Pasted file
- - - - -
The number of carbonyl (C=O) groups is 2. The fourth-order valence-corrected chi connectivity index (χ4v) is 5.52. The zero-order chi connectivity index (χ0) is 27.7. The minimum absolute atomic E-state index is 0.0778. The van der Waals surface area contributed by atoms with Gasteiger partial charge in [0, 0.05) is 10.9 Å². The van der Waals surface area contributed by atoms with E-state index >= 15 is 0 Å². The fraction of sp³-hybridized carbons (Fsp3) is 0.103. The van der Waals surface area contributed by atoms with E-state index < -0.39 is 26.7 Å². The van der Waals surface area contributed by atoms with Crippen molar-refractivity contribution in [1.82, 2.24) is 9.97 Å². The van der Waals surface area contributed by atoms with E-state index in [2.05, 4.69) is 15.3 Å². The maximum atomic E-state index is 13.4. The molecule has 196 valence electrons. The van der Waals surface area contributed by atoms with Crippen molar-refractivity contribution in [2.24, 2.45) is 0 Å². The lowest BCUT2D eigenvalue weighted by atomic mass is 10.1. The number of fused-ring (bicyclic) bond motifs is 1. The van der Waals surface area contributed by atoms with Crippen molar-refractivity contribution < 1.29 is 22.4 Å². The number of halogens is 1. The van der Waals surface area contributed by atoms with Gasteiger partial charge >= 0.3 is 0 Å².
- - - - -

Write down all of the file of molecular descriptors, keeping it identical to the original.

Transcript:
The number of carbonyl (C=O) groups is 2. The fourth-order valence-corrected chi connectivity index (χ4v) is 5.52. The zero-order chi connectivity index (χ0) is 27.7. The minimum absolute atomic E-state index is 0.0778. The van der Waals surface area contributed by atoms with Gasteiger partial charge in [0, 0.05) is 10.9 Å². The van der Waals surface area contributed by atoms with E-state index >= 15 is 0 Å². The fraction of sp³-hybridized carbons (Fsp3) is 0.103. The van der Waals surface area contributed by atoms with E-state index < -0.39 is 26.7 Å². The van der Waals surface area contributed by atoms with Crippen molar-refractivity contribution in [1.82, 2.24) is 9.97 Å². The van der Waals surface area contributed by atoms with E-state index in [2.05, 4.69) is 15.3 Å². The maximum atomic E-state index is 13.4. The molecule has 196 valence electrons. The van der Waals surface area contributed by atoms with Crippen molar-refractivity contribution in [2.24, 2.45) is 0 Å². The lowest BCUT2D eigenvalue weighted by atomic mass is 10.1. The number of fused-ring (bicyclic) bond motifs is 1. The van der Waals surface area contributed by atoms with Crippen molar-refractivity contribution < 1.29 is 22.4 Å². The number of halogens is 1. The van der Waals surface area contributed by atoms with Gasteiger partial charge >= 0.3 is 0 Å².